EVENTEEN-year-old Kayley has been on the move all her life. Her dad is in the Army and over the years she has moved six times to four different locations. But Kayley is celebrating the positive side and has made a booklet and a film to support other young people from military families who find themselves packing up and saying goodbye. “I wanted to let others know that change is a good thing because there are so many people struggling with change and I know how it feels to experience those changes,” she said. “In the moment that you’re going through these changes, you don’t always see the light at the end of the tunnel. I wanted to remind military young people that there will always be something positive that will come from it, even if it doesn’t feel like it at the time.” Kayley got involved with Fixers as she felt it was a suitable platform to get the message out: “The staff were fantastic to work with and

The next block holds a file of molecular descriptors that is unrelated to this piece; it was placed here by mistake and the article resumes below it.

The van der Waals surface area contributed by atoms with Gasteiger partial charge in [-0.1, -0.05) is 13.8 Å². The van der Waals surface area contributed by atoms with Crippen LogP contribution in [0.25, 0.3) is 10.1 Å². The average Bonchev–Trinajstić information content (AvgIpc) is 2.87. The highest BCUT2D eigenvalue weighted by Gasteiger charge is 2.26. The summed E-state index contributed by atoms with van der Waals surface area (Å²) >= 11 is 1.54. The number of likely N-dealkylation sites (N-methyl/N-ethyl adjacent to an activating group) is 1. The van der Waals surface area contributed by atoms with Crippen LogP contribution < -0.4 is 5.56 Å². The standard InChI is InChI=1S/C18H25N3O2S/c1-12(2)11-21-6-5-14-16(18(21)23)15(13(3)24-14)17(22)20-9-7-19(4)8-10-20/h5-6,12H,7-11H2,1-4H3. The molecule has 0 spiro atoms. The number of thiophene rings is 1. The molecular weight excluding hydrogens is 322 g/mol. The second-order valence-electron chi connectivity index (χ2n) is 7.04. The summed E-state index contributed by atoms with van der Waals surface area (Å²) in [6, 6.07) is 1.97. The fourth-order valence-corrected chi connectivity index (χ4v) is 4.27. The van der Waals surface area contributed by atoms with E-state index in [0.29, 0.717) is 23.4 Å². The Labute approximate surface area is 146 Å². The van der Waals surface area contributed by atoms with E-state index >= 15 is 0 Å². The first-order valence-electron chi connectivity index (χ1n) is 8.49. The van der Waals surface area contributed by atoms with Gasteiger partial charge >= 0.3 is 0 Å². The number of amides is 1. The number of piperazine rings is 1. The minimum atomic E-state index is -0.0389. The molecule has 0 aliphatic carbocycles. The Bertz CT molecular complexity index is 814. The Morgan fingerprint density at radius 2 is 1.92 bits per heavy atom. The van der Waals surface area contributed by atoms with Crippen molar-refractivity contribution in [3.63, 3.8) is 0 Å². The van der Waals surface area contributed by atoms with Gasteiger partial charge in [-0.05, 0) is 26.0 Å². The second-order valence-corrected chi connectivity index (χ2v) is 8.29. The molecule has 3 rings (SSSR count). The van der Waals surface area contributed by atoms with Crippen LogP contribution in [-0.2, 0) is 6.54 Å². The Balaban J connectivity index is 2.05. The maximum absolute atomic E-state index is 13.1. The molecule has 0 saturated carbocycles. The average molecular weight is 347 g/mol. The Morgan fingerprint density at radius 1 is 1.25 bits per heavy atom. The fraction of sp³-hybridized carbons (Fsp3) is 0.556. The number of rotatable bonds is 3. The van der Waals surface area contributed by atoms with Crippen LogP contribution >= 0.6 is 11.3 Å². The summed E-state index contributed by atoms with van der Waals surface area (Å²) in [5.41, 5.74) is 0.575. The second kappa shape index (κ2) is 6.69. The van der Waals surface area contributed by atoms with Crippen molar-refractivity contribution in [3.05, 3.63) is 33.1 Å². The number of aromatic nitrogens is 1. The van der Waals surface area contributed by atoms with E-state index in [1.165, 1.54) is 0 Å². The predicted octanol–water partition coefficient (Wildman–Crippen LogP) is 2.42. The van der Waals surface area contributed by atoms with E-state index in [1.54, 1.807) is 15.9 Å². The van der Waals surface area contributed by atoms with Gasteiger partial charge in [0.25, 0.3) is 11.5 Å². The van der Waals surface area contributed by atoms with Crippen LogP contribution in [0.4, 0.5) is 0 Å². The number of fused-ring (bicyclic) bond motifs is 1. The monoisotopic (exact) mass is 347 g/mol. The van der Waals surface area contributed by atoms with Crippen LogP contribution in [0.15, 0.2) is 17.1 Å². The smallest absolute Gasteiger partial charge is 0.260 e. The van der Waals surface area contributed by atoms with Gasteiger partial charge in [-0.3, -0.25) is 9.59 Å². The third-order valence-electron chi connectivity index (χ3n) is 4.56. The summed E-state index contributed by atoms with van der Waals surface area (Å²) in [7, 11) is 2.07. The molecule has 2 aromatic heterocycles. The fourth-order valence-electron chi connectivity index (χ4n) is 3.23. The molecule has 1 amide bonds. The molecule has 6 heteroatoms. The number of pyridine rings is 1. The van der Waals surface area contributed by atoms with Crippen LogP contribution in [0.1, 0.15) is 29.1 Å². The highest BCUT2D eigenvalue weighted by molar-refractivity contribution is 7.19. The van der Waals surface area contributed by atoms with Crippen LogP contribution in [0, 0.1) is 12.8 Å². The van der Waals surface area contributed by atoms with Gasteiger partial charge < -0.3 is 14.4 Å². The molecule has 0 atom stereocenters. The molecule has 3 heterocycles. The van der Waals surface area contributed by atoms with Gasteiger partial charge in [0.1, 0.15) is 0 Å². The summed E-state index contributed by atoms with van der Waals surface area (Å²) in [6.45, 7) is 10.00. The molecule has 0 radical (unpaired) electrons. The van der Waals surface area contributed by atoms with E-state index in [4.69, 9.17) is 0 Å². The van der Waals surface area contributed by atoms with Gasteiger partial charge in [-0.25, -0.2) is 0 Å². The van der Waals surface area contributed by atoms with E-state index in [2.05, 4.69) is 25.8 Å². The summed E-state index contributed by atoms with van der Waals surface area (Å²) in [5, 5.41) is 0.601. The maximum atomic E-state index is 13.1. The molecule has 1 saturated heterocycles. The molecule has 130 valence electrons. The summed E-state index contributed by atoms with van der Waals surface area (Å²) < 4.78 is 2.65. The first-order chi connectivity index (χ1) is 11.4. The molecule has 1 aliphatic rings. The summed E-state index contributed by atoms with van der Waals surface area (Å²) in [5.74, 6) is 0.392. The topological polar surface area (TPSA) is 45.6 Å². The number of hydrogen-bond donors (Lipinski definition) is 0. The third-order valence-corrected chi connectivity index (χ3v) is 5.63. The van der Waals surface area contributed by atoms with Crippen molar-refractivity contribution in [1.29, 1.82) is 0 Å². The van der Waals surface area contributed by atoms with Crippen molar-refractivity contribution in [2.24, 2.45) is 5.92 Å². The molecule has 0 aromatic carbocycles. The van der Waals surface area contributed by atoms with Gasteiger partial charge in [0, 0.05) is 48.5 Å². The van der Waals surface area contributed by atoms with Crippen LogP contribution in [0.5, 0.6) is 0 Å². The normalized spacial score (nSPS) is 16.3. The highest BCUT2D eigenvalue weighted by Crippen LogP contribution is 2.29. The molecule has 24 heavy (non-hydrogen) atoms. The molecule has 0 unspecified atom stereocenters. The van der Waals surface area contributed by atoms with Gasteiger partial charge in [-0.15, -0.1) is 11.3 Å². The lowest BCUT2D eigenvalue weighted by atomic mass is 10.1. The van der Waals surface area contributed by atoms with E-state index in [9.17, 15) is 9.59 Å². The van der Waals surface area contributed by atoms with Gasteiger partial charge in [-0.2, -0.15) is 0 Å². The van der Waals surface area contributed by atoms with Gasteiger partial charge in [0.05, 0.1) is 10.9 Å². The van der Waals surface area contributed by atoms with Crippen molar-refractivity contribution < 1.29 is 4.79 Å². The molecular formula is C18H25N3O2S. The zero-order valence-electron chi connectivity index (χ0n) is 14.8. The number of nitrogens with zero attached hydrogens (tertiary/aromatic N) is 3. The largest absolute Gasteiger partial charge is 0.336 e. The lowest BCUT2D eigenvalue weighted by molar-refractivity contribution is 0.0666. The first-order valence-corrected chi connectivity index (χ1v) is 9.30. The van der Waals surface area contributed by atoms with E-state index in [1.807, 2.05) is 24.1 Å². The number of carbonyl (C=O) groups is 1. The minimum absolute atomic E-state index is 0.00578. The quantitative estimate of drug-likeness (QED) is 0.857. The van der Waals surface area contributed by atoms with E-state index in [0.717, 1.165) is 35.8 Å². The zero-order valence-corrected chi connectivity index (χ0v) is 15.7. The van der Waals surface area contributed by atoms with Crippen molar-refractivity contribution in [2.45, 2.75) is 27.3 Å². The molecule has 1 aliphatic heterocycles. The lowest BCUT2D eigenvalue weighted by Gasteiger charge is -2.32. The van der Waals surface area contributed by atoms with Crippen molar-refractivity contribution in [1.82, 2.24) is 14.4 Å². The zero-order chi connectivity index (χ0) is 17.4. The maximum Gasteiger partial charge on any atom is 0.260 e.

their website had so many success stories that I felt confident others would hear my message.” Kayley worked with other military kids, including Jack Roberts (17), to prepare advice for peers facing a move, including tips on making moving less stressful and how to settle in at a new school. Jack said: “I got involved with Fixers through my local youth centre. I joined to help out in the community. “We wanted to get across that change can be positive because it allows you to experience new activities and lifestyles you may not have thought about. I hope all children not just military children can take something away from our broadcast. “Support is everywhere no matter where you are. It’s not all doom and gloom and moving always opens new doors – closing many in our wake, but they remain open as memories.” Kayley hopes the film and resources produced will guide military